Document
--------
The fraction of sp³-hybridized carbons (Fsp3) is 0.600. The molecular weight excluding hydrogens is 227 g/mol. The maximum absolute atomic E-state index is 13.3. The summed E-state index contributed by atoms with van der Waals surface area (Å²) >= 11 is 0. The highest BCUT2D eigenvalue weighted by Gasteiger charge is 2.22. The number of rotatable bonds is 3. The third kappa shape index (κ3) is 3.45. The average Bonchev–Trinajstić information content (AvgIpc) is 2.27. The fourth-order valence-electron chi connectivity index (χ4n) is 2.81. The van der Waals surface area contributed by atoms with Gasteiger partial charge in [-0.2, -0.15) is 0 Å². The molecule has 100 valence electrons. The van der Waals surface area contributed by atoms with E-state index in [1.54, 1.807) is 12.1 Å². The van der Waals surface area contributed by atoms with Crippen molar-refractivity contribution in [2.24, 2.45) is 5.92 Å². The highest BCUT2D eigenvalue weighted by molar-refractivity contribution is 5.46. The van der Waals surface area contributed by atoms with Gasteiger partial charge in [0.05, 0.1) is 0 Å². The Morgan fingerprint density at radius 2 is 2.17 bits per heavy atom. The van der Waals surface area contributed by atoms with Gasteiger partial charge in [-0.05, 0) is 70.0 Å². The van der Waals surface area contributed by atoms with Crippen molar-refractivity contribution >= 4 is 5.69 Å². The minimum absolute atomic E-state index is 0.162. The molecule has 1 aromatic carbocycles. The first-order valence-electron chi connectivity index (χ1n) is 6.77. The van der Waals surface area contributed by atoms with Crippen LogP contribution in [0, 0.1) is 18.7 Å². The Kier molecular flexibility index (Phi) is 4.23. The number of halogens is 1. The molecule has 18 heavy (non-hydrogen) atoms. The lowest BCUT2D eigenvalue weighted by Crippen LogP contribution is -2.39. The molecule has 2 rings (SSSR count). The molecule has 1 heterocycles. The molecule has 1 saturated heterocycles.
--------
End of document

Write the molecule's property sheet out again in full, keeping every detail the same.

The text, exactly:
The fraction of sp³-hybridized carbons (Fsp3) is 0.600. The molecular weight excluding hydrogens is 227 g/mol. The maximum absolute atomic E-state index is 13.3. The summed E-state index contributed by atoms with van der Waals surface area (Å²) >= 11 is 0. The highest BCUT2D eigenvalue weighted by Gasteiger charge is 2.22. The number of rotatable bonds is 3. The third kappa shape index (κ3) is 3.45. The average Bonchev–Trinajstić information content (AvgIpc) is 2.27. The fourth-order valence-electron chi connectivity index (χ4n) is 2.81. The van der Waals surface area contributed by atoms with Gasteiger partial charge in [-0.2, -0.15) is 0 Å². The molecule has 100 valence electrons. The van der Waals surface area contributed by atoms with E-state index in [1.54, 1.807) is 12.1 Å². The van der Waals surface area contributed by atoms with Crippen molar-refractivity contribution in [2.24, 2.45) is 5.92 Å². The highest BCUT2D eigenvalue weighted by molar-refractivity contribution is 5.46. The van der Waals surface area contributed by atoms with Gasteiger partial charge in [0.05, 0.1) is 0 Å². The Morgan fingerprint density at radius 2 is 2.17 bits per heavy atom. The van der Waals surface area contributed by atoms with Gasteiger partial charge in [-0.05, 0) is 70.0 Å². The van der Waals surface area contributed by atoms with Crippen molar-refractivity contribution >= 4 is 5.69 Å². The minimum absolute atomic E-state index is 0.162. The molecule has 1 aromatic carbocycles. The first-order valence-electron chi connectivity index (χ1n) is 6.77. The van der Waals surface area contributed by atoms with Crippen LogP contribution in [0, 0.1) is 18.7 Å². The Kier molecular flexibility index (Phi) is 4.23. The number of halogens is 1. The molecule has 18 heavy (non-hydrogen) atoms. The lowest BCUT2D eigenvalue weighted by Crippen LogP contribution is -2.39. The molecule has 2 rings (SSSR count). The molecule has 1 heterocycles. The molecule has 1 saturated heterocycles.